When meeting with your doctor, it’s encouraged to inform them of any medication you’re taking at the moment. That way, they can determine whether or not you should continue taking them or pause for a while before the procedure. This is because it could meddle with the anesthesia, especially if you’re going to have an open abdominal hysterectomy.
3 Quit your vices, even just momentarily.
As much as possible, you have to be healthy before your scheduled hysterectomy. So if you’re a smoker, pack away your nicotine. Social drinker? You may need to turn down that invite to hang out with your friends unless you can join them without drinking at all.
Oh, you do both? Cut them off, even for a bit until you’re done and recovered from your operation. Take this chance to also follow a healthy diet and active lifestyle to further prepare your body.
4 Discuss anesthesias with your doctor.
After deciding on what kind of hysterectomy to use, your doctor will talk through the kind of anesthesia you’ll have during the procedure. It can either be general (you’ll be asleep the entire procedure) or regional (the medication is inserted near the nerves of your lower back to “block” any pain as you stay awake). The latter is also known as an epidural or spinal anesthesia, the same one used during childbirth. Knowing this is important so you can further prepare yourself for the day of the operation.
5 Plan out your hospital stay beforehand.
If you choose to stay in the hospital for a night or two, even if your operation is a MIP, cooperate with your doctor when to do this surgery. If you’re also concerned about work, plan your operation during the weekend, so you have enough time to rest.
For those choosing an abdominal hysterectomy, you’ll require more time to stay in the hospital, so communicate with both your doctor and your workplace. For the latter, request a long leave period so you can recover better. Especially since it’s health-related, you can make compromises and such. As for the former, pass on whatever you discuss with your workplace, then find a suitable period to do the operation.
6 Ask for assistance after the procedure.
You’ll be on medications post-hysterectomy to ease your recovery period, alongside other restrictions. Before that, task someone (a partner, friend, or family member) to take care of you. It’ll take a while to drive again, so have them drive you home if you go somewhere (not work-related!). Also, ask for their help fix your place and other household chores on days your body urges you to rest more in bed. If you live with someone, that’s even better.
Tips on Recovery Post-Hysterectomy
After going through a hysterectomy, you’ll be required to have a period of recovery before returning to your normal lifestyle. Here are some important tips we gathered to ensure a smooth sailing recovery post-hysterectomy.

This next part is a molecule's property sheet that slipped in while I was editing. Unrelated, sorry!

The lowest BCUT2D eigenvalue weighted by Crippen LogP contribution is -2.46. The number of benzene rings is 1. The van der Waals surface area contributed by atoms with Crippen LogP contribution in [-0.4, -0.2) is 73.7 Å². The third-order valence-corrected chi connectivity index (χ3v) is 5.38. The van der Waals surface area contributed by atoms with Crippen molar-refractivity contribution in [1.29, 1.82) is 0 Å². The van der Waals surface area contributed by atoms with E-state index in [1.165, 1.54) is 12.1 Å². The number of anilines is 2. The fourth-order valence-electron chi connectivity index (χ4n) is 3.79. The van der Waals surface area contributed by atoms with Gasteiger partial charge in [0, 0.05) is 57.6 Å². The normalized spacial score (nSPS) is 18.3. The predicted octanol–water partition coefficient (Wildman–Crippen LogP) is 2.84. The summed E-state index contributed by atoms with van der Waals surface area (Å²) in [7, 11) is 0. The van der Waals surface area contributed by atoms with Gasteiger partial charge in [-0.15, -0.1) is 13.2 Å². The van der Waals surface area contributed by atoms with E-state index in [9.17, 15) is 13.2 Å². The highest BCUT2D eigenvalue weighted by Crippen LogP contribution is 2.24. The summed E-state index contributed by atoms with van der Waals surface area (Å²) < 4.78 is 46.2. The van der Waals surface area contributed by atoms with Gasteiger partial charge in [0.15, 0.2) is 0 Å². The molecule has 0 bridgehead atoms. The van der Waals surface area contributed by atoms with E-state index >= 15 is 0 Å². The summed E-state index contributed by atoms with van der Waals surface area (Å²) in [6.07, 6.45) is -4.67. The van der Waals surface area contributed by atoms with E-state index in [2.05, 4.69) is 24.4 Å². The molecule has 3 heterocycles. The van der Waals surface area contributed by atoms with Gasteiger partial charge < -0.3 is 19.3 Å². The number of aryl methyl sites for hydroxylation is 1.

1 Get plenty of rest.
A hysterectomy is a surgical procedure wherein your entire body will be affected even if only a certain part was fixed. So make sure to hit the hay earlier or even nap within the day so your body can repair and re-energize from that tedious operation. It will also improve your mood and reduce your stress levels.
2 Don’t carry anything heavy.
It’s a no-brainer that you’ll be sore and tired during your recovery period from a hysterectomy. So simultaneously, avoid lifting items that are more than 10 pounds. Bending is also bad for you during this time, so as much as possible, ask for help if you live with other people or have someone take care of any hard task.
3 Stock up on sanitary pads or panty liners.
You’ll experience light bleeding for a while post-hysterectomy, so wearing any of these products will collect the discharge. It’ll also prevent your clothes from getting any stains. Avoid tampons since you’ll have to stick that up your vagina, which is highly discouraged.
4 Wait at least 6 weeks to engage in sexual intercourse or activities.
As much as possible, putting anything inside your vagina is prohibited until your doctor says so. That includes any external organ (fingers, tongue, etc.) or item (sex toy) up there. Because think about it — if you went for a vaginal hysterectomy, your body is still recuperating from the devices inserted and what they did to your body. Patience is a virtue, but you got this.
5 Stick to a light exercise routine.
Even while recovering, incorporating active movement into your lifestyle would benefit your body. Take short walks during this time, then build up your daily distance to challenge your body. Light movements can still make a big change in the long run.
Frequently Asked Questions
Still curious to know more about a hysterectomy? Well, you’re in luck! We answered a few common inquiries to further widen your knowledge on this life-changing procedure.
1 How long will the entire procedure of getting a hysterectomy take?
It can last between 1-4 hours.
2 Should I still have a Pap Test even after getting a hysterectomy?
It depends. If you have low risk of getting cervical cancer, it’s a no. But if you had a hysterectomy because of cancer, resume getting checked via Pap test.
3 Can I take a shower post-hysterectomy?
Yes. Gently clean your incision with soap and water. And don’t worry too much about the stitches since they’ll fade in a matter of weeks.
4 Will a hysterectomy affect my sex life?
No. You’ll still be capable of having sex, but mind you that symptoms of menopause will arise if your ovaries are removed. Especially with low sex drive and vaginal dryness as some of them, we suggest using water-based lube for your future sexcapades post-hysterectomy and even having an orgasm.
5 What organs will take place in that empty space?
After a hysterectomy, your small and large intestines will take up most of the space.
Even with its risks and side effects, getting a hysterectomy has been life-changing for many females. With the various options of this procedure, there’s a type that fits each situation out there. Just make sure to be in close contact with your doctor to further learn more about this procedure and what option suits your needs most.